In 1980, the friars left Crawley and moved their house of formation to Canterbury along with the friars responsible for it. The old Friary was demolished and the land sold. The Friary parish was given to the pastoral care of the Diocese of Arundel & Brighton and Fr. Seamus Hester became the first parish priest of the combined parishes of St. Francis & St. Anthony with St. Bernadette’s, Tilgate.
In 1993 – 1994 extensive alterations to the Friary Church were carried out – providing a Blessed Sacrament Chapel, new sacristies and ancilliary space. As well as opening up the main worship area, a new roof was put on the whole church. The church was consecrated on 18th November 1994 by Bishop, now Cardinal, Cormac Murphy O’Connor, Bishop of Arundel & Brighton.
Our Church today.
Today, the church of St. Francis & St. Anthony is part of the Catholic Parish of Crawley with a thriving congregation. For further information on Mass times and on the many groups that are active in the Parish, please refer to the Parish Directory available from the front porch or the Parish Office.
OVERVIEW OF CRAWLEY
After the Second World War, Crawley was earmarked as one of the satellite towns that was being planned to re-house the overspill population of London. The Crawley Development Corporation was set up in 1947 with the objective of building a town large enough to house 50,000. In that year, the town population was some 9,500 and by 1949 this had increased to 49,000. There were nine original neighbourhoods: Northgate, Southgate, West Green, Three Bridges, Tilgate, Langley Green, Broadfield, Bewbush and Gossops Green. Today, there are thirteen neighbourhoods – with the addition of Furnace Green, Broadfield, Bewbush and Maidenbower.
The present population is in the region of 100,000 and the area is dominated by nearby London Gatwick Airport.
The earliest post-Reformation record of Catholics in the Crawley area goes back to 1582 when two parishioners were named as recusants (Roman Catholics who refused to attend the services of the Church of England). In 1767, one papist was listed in Ifield. It was only in the mid-nineteenth century, however, that the founding of a Catholic parish –by the Franciscans – in the Crawley area became possible.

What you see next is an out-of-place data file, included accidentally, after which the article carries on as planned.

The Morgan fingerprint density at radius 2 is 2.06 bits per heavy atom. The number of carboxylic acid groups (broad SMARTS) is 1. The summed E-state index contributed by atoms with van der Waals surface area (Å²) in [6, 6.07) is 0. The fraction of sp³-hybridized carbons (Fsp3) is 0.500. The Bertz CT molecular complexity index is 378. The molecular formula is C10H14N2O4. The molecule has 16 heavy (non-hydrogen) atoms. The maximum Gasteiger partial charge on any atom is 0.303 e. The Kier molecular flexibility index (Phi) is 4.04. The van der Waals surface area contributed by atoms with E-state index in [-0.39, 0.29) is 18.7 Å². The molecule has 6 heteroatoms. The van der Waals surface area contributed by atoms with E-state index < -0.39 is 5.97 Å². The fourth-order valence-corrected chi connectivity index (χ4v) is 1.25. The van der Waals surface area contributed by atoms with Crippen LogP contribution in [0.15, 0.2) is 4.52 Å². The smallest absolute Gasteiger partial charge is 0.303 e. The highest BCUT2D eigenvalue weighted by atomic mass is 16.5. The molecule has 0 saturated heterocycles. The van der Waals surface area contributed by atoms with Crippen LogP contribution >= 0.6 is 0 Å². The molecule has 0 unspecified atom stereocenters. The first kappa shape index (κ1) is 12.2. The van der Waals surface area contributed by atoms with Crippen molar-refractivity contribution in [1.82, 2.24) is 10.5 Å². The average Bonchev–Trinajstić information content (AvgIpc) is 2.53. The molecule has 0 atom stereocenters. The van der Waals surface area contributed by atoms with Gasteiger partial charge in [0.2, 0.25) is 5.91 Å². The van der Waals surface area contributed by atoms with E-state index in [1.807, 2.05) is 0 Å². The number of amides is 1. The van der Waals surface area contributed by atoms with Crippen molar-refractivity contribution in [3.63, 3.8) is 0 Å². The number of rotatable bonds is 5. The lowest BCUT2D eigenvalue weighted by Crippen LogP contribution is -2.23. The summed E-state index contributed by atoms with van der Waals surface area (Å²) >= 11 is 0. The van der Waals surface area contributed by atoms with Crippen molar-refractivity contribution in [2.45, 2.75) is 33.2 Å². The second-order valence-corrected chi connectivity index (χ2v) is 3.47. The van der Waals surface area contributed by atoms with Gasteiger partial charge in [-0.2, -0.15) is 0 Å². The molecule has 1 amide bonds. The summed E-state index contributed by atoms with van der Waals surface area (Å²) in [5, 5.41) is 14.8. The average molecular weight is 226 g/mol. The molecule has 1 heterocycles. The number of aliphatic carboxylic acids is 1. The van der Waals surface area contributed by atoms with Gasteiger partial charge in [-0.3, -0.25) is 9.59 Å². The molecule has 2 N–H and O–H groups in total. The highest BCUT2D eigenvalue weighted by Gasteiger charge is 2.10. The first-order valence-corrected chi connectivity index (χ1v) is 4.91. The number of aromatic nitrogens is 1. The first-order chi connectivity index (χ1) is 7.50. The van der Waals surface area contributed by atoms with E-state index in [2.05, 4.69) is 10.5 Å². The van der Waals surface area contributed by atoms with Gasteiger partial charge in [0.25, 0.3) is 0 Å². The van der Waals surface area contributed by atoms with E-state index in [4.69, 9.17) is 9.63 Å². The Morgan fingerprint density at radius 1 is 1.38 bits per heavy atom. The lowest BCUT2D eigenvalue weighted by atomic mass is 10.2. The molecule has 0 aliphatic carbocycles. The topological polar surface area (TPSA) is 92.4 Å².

Today, the Catholic Parish of Crawley has six Catholic churches, three Catholic schools, and five convents: two of which are Generalates for their respective worldwide orders. In addition, the Diocese of Arundel & Brighton Christian Education Centre (DABCEC) and the Bishop's residence are located in the parish.
The Guild of St. Anthony of Padua was founded on the 23rd November, 1896 and Crawley became the World Centre for the Guild until the Franciscan friars moved away in 1980. The chapel is of coloured marble, onyx and alabaster and incorporates the altar and altarpiece from Mrs. Montgomery;’s private chapel in Naples, Italy. For details of the Guild, please see the separate leaflet at the shrine.
The chapel is dedicated to the memory of the Blunt family through whose generosity there has been a Catholic Church on this site since 1861. The alabaster carving on the tomb is the unique work of Wilfrid Scawen Blunt and is an effigy of his brother Francis, the Friary founder, who died 21st April, 1872 aged thirty three. He is shown dressed in the habit of the Third Order of St. Francis. The decorative tiles incorporated in the base are from the sanctuary of the Founder’s Chapel, which unfortunately had to be demolished during the renovations begun in 1993.
And Outside ….
There are also two war graves and several of the friars have their last resting place here.
If you walk to the back of the church you will see, inscribed in the apex of the South wall, DEUS PROVIDEBIT – “God will provide.”
The Parish Hall
On the other side of the avenue facing the church. It accommodates up to 300 people and is a focal point of many of the Parish’s activities.
Town Centre - 'Friary'